Cape Town – Concessions to University of Cape Town (UCT) students to miss tests or assignments for entertainment events will not be allowed in the future, the university’s faculty of humanities said on Wednesday afternoon.
“It is the view of the faculty executive that the pre-paid purchase of goods or services for entertainment events in itself does not constitute good cause,” Acting Dean Harry Garuba said in a statement.
“All course conveners are therefore advised to immediately review and if necessary retract all such concessions to ensure that they comply with university policy in this regard, and to notify students appropriately.”
A decision by Dr Tom Angier to allow students to miss a Philosophy test as long as they could prove they had booked their tickets for the annual Rocking the Daisies “well in advance” caused an uproar over apparent inconsistencies in granting concessions.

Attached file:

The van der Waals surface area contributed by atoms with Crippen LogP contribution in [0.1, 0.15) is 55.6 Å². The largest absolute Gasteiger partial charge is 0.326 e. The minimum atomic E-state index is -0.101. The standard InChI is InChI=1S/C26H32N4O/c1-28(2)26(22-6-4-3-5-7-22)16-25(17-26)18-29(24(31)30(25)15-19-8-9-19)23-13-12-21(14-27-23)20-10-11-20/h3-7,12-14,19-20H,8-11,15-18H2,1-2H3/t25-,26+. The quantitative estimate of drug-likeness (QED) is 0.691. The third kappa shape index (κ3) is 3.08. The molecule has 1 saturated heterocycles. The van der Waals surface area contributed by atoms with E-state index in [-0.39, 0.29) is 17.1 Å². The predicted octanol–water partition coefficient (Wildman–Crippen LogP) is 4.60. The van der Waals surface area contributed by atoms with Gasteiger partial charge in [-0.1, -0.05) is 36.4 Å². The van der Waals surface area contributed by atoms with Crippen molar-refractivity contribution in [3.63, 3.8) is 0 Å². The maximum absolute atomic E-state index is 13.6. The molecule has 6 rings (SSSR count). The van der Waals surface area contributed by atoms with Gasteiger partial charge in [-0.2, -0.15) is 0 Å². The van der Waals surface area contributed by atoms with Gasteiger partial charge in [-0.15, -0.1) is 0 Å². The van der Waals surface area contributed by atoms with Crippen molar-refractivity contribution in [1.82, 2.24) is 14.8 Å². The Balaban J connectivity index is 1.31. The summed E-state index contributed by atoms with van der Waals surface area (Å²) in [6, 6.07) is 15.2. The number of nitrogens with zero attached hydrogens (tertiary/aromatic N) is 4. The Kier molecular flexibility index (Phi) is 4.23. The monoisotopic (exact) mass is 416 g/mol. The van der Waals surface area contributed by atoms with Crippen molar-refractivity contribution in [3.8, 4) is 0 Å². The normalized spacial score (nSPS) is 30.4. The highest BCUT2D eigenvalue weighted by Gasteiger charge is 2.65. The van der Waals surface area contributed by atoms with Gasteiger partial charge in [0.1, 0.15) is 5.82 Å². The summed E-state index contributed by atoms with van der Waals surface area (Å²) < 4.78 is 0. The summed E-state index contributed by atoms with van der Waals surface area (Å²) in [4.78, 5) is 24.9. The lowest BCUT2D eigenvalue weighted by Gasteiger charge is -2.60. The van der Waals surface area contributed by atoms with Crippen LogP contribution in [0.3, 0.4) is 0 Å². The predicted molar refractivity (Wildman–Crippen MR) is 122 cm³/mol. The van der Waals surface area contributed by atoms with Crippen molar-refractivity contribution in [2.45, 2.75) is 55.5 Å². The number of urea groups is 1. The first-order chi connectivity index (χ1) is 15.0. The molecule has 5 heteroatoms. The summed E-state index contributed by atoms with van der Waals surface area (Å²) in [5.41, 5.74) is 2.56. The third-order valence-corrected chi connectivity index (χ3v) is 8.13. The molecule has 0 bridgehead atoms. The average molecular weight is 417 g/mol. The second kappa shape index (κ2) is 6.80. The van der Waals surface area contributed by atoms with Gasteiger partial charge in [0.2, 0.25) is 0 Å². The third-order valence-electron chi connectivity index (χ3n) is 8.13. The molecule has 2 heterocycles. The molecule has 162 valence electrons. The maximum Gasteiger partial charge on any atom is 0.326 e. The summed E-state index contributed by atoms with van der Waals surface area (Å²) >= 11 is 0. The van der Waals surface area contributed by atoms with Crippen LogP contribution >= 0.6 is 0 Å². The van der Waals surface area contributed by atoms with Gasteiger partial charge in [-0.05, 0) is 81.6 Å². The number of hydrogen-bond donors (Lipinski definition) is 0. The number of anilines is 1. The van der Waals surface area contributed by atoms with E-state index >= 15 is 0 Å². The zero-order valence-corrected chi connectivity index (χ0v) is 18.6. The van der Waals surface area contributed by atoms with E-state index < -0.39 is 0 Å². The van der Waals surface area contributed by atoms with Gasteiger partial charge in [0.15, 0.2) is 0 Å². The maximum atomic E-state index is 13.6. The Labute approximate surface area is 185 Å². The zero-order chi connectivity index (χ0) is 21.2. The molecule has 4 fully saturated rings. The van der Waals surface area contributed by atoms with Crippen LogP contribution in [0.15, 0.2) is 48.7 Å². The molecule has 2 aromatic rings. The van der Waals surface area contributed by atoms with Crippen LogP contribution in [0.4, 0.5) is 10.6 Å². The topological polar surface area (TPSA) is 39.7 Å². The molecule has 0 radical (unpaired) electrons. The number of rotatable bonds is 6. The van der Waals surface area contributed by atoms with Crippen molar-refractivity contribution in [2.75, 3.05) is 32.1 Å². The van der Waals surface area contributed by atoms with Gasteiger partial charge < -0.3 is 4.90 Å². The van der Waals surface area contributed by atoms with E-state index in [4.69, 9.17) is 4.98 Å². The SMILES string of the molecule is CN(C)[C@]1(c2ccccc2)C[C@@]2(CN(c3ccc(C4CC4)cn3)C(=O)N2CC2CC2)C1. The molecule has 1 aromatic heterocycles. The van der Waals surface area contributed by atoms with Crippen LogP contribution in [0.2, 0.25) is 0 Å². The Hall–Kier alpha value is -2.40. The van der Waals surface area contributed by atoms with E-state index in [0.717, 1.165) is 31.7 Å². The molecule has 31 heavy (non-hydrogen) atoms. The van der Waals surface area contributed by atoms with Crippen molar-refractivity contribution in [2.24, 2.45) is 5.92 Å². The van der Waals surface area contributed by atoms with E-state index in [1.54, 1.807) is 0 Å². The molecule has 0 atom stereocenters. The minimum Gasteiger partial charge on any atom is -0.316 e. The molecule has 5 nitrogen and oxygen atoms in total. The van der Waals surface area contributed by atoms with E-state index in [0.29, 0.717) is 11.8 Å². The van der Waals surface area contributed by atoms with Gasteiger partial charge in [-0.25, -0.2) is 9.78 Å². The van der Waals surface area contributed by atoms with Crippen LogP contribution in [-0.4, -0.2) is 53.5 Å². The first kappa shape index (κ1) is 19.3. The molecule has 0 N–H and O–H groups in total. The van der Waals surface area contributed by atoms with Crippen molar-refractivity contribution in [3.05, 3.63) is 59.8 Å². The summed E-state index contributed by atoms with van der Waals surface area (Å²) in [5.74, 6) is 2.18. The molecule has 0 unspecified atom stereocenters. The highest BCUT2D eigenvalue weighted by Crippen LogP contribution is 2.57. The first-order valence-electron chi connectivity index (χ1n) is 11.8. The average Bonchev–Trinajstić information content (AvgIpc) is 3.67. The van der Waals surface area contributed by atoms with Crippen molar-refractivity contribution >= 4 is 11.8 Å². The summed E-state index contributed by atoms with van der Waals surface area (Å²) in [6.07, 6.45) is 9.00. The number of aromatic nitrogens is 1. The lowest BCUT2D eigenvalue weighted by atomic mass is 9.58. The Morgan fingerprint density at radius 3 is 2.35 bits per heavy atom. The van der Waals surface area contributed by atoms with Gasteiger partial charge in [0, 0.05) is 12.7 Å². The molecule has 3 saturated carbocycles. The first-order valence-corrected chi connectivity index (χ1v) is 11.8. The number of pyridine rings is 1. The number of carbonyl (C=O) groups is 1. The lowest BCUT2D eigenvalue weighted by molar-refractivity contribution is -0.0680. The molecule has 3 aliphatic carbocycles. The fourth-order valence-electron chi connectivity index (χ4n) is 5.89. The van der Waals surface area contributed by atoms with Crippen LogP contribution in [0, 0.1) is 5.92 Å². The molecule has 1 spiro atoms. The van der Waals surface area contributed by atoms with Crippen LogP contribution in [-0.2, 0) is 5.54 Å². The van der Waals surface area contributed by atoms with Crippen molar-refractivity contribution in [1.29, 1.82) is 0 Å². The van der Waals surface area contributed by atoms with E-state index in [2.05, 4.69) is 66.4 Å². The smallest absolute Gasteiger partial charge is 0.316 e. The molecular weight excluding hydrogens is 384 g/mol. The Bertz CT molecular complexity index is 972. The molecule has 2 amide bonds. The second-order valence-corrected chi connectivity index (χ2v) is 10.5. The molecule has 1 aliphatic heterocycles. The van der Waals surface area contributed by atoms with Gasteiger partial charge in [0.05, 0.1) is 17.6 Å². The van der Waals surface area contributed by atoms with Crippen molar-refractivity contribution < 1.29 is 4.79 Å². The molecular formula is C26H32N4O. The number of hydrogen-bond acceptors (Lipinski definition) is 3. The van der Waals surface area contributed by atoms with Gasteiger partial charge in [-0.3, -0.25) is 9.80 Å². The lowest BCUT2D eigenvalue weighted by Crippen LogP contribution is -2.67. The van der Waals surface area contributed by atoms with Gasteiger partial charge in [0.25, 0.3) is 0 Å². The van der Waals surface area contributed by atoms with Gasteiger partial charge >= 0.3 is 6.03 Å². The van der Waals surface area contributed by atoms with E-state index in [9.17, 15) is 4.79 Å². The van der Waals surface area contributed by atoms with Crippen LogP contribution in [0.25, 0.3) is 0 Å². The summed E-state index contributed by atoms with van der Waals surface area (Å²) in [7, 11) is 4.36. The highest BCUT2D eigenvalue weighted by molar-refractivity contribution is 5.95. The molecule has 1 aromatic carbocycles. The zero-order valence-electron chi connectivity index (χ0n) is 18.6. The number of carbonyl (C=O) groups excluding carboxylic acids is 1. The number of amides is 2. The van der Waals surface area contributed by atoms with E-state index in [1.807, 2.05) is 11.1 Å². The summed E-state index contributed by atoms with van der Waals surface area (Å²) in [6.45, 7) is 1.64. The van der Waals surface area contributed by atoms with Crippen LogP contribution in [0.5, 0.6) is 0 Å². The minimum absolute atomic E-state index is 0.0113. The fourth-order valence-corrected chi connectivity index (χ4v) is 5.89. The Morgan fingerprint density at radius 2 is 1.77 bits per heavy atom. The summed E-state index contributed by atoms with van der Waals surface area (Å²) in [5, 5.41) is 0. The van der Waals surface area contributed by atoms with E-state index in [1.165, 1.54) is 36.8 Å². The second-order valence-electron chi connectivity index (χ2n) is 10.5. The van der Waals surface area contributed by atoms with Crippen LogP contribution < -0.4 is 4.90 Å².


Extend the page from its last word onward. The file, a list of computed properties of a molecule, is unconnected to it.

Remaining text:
On Wednesday morning, the university said the decision should be reviewed.
A subsequent decision by the university’s Senate Executive Committee (SEC) stipulated that faculties should urgently meet to develop a set of criteria for when students can be allowed to miss a test.
The decision was based on a resolution adopted by the SEC that attendance at a music event does not amount to “good cause” for an academic concession and Angier’s decision “raised concerns about fairness, consistency and equity across the system”.
The UCT Black Academic Caucus (BAC) previously said that racialised class disparities were highlighted by the concession.
“It’s not enough that black students have to silently carry the burden of disadvantage, or think twice before approaching some of their white lecturers when they are in distress; they now even have to watch as racialised privilege paraded before them,” the organisation said.
On Facebook, one UCT student said the concession was a “joke” as Muslim students had to write exams during Eid.